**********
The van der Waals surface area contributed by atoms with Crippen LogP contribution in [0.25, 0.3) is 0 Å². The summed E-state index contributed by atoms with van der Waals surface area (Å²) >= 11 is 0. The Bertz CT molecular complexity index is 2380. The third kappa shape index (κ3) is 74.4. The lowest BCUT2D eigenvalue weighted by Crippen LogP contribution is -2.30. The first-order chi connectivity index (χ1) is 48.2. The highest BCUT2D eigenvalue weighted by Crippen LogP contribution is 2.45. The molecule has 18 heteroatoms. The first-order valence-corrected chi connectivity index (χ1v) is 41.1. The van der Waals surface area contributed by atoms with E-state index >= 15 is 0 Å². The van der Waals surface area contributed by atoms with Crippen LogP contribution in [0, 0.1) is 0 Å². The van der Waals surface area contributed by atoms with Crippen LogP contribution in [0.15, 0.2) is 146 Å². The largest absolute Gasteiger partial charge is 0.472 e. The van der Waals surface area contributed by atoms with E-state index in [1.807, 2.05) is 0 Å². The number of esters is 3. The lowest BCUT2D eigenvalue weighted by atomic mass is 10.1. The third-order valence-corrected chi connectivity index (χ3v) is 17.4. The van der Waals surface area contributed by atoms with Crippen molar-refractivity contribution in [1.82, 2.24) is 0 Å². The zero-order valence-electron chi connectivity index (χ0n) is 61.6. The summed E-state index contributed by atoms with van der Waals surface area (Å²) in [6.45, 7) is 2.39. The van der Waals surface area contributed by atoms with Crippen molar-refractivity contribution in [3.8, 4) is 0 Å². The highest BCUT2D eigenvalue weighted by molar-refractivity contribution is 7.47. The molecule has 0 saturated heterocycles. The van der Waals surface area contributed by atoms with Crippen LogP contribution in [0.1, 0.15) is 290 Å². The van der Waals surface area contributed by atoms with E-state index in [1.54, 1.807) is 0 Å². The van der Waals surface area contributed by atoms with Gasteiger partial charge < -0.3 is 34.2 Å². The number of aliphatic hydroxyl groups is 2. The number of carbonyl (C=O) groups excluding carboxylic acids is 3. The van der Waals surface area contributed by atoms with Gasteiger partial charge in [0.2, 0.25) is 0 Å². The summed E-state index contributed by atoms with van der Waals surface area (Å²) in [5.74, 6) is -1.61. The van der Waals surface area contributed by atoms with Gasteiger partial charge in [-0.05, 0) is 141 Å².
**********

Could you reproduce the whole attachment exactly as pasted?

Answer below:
The van der Waals surface area contributed by atoms with Crippen LogP contribution in [0.25, 0.3) is 0 Å². The summed E-state index contributed by atoms with van der Waals surface area (Å²) >= 11 is 0. The Bertz CT molecular complexity index is 2380. The third kappa shape index (κ3) is 74.4. The lowest BCUT2D eigenvalue weighted by Crippen LogP contribution is -2.30. The first-order chi connectivity index (χ1) is 48.2. The highest BCUT2D eigenvalue weighted by Crippen LogP contribution is 2.45. The molecule has 18 heteroatoms. The first-order valence-corrected chi connectivity index (χ1v) is 41.1. The van der Waals surface area contributed by atoms with E-state index >= 15 is 0 Å². The van der Waals surface area contributed by atoms with Crippen LogP contribution in [0, 0.1) is 0 Å². The van der Waals surface area contributed by atoms with Crippen LogP contribution in [0.15, 0.2) is 146 Å². The largest absolute Gasteiger partial charge is 0.472 e. The van der Waals surface area contributed by atoms with E-state index in [1.807, 2.05) is 0 Å². The number of esters is 3. The lowest BCUT2D eigenvalue weighted by atomic mass is 10.1. The third-order valence-corrected chi connectivity index (χ3v) is 17.4. The van der Waals surface area contributed by atoms with Crippen molar-refractivity contribution in [1.82, 2.24) is 0 Å². The zero-order valence-electron chi connectivity index (χ0n) is 61.6. The summed E-state index contributed by atoms with van der Waals surface area (Å²) in [6.45, 7) is 2.39. The van der Waals surface area contributed by atoms with Crippen molar-refractivity contribution in [3.8, 4) is 0 Å². The highest BCUT2D eigenvalue weighted by molar-refractivity contribution is 7.47. The molecule has 0 saturated heterocycles. The van der Waals surface area contributed by atoms with Crippen LogP contribution in [0.1, 0.15) is 290 Å². The van der Waals surface area contributed by atoms with E-state index in [1.54, 1.807) is 0 Å². The van der Waals surface area contributed by atoms with Gasteiger partial charge < -0.3 is 34.2 Å². The number of aliphatic hydroxyl groups is 2. The number of carbonyl (C=O) groups excluding carboxylic acids is 3. The van der Waals surface area contributed by atoms with Gasteiger partial charge in [0.2, 0.25) is 0 Å². The summed E-state index contributed by atoms with van der Waals surface area (Å²) in [5.74, 6) is -1.61. The van der Waals surface area contributed by atoms with Gasteiger partial charge in [-0.05, 0) is 141 Å².